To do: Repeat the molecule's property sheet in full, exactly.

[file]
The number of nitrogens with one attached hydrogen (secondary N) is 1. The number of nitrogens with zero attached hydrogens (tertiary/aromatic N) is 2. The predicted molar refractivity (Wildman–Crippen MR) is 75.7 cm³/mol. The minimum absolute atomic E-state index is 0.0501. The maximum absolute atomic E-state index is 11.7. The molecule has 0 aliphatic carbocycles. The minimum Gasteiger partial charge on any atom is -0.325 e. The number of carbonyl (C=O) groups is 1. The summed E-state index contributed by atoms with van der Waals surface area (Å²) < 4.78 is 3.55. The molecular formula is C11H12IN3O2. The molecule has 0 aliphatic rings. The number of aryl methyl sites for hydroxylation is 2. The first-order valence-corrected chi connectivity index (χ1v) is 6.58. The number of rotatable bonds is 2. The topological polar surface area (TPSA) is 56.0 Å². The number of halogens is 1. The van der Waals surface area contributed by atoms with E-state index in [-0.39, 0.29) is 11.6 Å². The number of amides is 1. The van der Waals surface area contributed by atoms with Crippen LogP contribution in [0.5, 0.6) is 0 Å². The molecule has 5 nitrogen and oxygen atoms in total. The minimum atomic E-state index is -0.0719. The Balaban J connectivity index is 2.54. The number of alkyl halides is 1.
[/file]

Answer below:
The number of nitrogens with one attached hydrogen (secondary N) is 1. The number of nitrogens with zero attached hydrogens (tertiary/aromatic N) is 2. The predicted molar refractivity (Wildman–Crippen MR) is 75.7 cm³/mol. The minimum absolute atomic E-state index is 0.0501. The maximum absolute atomic E-state index is 11.7. The molecule has 0 aliphatic carbocycles. The minimum Gasteiger partial charge on any atom is -0.325 e. The number of carbonyl (C=O) groups is 1. The summed E-state index contributed by atoms with van der Waals surface area (Å²) < 4.78 is 3.55. The molecular formula is C11H12IN3O2. The molecule has 0 aliphatic rings. The number of aryl methyl sites for hydroxylation is 2. The first-order valence-corrected chi connectivity index (χ1v) is 6.58. The number of rotatable bonds is 2. The topological polar surface area (TPSA) is 56.0 Å². The number of halogens is 1. The van der Waals surface area contributed by atoms with E-state index in [-0.39, 0.29) is 11.6 Å². The number of amides is 1. The van der Waals surface area contributed by atoms with Crippen LogP contribution in [0.5, 0.6) is 0 Å². The molecule has 5 nitrogen and oxygen atoms in total. The minimum atomic E-state index is -0.0719. The Balaban J connectivity index is 2.54. The number of alkyl halides is 1.